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Banks Sell Loans To Vulnerable

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Guest uberstuka


Banks sell loans to vulnerable

Peter Burridge suffered brain damage at birth

Some high street banks are mis-selling loans to the sick and vulnerable, evidence obtained by the BBC has shown.

Staff and customers contacted Real Story after a documentary in May revealed how, according to an internal investigation at Lloyds TSB, unaffordable loans were being sold by bonus-driven, and sometimes under-trained employees.

Peter Burridge, 47, who is living in sheltered housing on disability benefits, was given an £800 loan with a £500-limit credit card by Nat West.

When he told an employee at his local branch in Sutton, Surrey that he could not read or write they filled in an application form on his behalf.

You wake up in the middle of the night thinking 'Oh my God, where am I going to get customers?'

Lloyds TSB branch manager

His family took legal action and earlier this year Nat West finally agreed to write off the debt, but they are still having to pay the legal fees incurred.

His brother, Jonathan, told Real Story: "My father was certainly physically ill for a period with worry when we found out about it."

"I think Nat west have dealt with it appallingly badly."

Nat West said they were satisfied that Mr Burridge understood what he was signing and it was only later that the extent of his learning disability became clear.

But they did accept that they failed to meet their own standards of customer service in their dealings with the Burridge family.

The Disability Rights Commission said the bank should have found an independent advocate to help Peter rather than have the loan provider complete the form.

Mr Browning went on a spending spree shortly before being diagnosed as a manic depressive

In another case, Stephen Browning ran up debts of more than £100,000 to Nationwide, Barclays and HFC while he was suffering from manic depression.

In a particularly acute phase of his illness, he went on a spending spree and bought three cars.

He said he told the banks he was about to start a business - but if they had checked they would have found out he and his wife were on benefits.

Diana Browning told Real Story: "I think with this particular illness, whatever Steve was thinking about at the time is what he believed.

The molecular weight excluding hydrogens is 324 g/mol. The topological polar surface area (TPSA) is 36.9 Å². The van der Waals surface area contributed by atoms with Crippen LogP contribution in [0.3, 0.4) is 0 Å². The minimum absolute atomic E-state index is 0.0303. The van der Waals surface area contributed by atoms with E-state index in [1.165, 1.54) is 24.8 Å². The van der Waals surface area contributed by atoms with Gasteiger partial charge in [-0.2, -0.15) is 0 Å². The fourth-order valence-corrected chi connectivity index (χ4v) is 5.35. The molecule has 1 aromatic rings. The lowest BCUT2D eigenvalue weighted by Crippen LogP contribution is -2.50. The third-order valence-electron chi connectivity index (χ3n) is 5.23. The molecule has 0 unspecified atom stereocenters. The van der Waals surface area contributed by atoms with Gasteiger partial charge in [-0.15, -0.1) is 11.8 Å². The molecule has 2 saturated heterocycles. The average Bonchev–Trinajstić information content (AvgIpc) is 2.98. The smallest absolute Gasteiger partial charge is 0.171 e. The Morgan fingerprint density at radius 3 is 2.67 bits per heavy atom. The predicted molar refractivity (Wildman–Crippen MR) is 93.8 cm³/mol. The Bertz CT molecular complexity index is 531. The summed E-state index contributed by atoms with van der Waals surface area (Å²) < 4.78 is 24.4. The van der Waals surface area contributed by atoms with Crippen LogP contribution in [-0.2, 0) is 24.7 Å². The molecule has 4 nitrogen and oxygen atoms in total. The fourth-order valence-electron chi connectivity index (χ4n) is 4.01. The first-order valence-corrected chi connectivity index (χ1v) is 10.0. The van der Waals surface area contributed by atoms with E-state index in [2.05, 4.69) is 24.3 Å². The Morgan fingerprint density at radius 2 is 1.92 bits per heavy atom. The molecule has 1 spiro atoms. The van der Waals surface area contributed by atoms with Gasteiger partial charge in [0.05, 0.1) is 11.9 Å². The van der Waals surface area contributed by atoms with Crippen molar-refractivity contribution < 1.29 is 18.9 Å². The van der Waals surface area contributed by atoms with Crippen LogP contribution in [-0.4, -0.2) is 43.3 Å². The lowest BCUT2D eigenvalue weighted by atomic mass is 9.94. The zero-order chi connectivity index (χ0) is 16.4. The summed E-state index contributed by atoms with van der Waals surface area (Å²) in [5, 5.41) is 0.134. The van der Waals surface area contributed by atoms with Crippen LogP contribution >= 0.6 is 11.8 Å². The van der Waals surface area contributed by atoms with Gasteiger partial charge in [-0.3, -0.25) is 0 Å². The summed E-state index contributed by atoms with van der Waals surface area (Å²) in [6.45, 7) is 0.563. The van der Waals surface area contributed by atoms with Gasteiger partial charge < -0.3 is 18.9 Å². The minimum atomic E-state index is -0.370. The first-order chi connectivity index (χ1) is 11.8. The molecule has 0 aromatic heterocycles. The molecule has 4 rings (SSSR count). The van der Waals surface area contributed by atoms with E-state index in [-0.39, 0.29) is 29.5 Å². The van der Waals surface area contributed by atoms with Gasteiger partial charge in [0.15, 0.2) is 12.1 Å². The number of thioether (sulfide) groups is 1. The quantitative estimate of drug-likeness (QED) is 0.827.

"A financial company should agree things in principle and then say 'We need to see the evidence.'"

Barclays and HFC said they were committed to responsible lending but it was dependent on the customer supplying accurate information.

Nationwide are trying to recover their £7,000 out of the equity from the Brownings' house, even though the loan was not secured it.

Hard sell

Real Story was leaked an internal Lloyds TSB report which assessed the performance of 1,000 account managers.

Among the bottom 50, many were failing to sell a variety of financial products - yet were hitting their targets for selling loans.

This tallies with the view of industry observers that performance targets drive staff to concentrate on selling loans - and not necessarily responsibly.

Real Story sent Lloyds TSB customers with debt problems to three managers on the list for advice.

Two were correctly turned down for loans but single mother Michelle Ross was offered £7,500 by the bank's Oxford Street branch.

It would mean her paying £60 more a month more than she does at present, driving her even deeper into debt.

Lloyds rejected any suggestion that their adviser had acted inappropriately.

Voluntary code

But several former and current branch managers contacted the programme to say the pressure to meet targets was unbearable.

"You wake up in the middle of the night thinking 'Oh my God, where am I going to get customers?'" said one man.

Last month the Banking Code Standards Board met to discuss their voluntary code set up to protect customers against inappropriate lending.

But independent financial expert Ian McQueen-Sims said the necessary checks were not in place.

"The Financial Services Authority could put in regulation like they do for mortgages that sets out the guidelines banks have to look at.

"It means they have to check out your income and expenditure closely to make sure you could afford to pay back the loan."


Real Story - BBC ONE, Monday 1 August, 2005 at 193O BST.

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Hmm give them some of their own medicine......go to bank, borrow £100,000 use to buy 400 Kreugerands using cash, bury in back garden, declare self bankrupt.

Dig up gold over time cashing it as you need it. :ph34r:

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